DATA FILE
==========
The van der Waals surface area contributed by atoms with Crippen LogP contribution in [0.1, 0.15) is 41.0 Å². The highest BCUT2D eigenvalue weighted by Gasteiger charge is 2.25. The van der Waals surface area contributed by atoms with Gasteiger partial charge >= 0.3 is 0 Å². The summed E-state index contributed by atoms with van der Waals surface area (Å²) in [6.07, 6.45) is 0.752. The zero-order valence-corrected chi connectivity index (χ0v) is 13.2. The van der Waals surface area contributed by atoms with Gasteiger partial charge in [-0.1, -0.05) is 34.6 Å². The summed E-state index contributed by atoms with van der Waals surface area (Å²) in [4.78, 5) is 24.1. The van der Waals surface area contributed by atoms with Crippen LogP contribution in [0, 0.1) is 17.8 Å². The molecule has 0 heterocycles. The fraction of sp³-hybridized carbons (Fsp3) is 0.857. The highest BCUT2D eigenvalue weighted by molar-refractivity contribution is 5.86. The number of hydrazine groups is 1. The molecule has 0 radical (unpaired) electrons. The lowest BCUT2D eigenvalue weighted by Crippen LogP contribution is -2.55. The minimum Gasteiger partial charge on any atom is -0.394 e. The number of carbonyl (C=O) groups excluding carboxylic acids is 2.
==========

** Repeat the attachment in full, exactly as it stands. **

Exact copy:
The van der Waals surface area contributed by atoms with Crippen LogP contribution in [0.1, 0.15) is 41.0 Å². The highest BCUT2D eigenvalue weighted by Gasteiger charge is 2.25. The van der Waals surface area contributed by atoms with Gasteiger partial charge >= 0.3 is 0 Å². The summed E-state index contributed by atoms with van der Waals surface area (Å²) in [6.07, 6.45) is 0.752. The zero-order valence-corrected chi connectivity index (χ0v) is 13.2. The van der Waals surface area contributed by atoms with Gasteiger partial charge in [-0.1, -0.05) is 34.6 Å². The summed E-state index contributed by atoms with van der Waals surface area (Å²) in [4.78, 5) is 24.1. The van der Waals surface area contributed by atoms with Crippen LogP contribution in [0, 0.1) is 17.8 Å². The molecule has 0 heterocycles. The fraction of sp³-hybridized carbons (Fsp3) is 0.857. The highest BCUT2D eigenvalue weighted by molar-refractivity contribution is 5.86. The number of hydrazine groups is 1. The molecule has 0 radical (unpaired) electrons. The lowest BCUT2D eigenvalue weighted by Crippen LogP contribution is -2.55. The minimum Gasteiger partial charge on any atom is -0.394 e. The number of carbonyl (C=O) groups excluding carboxylic acids is 2.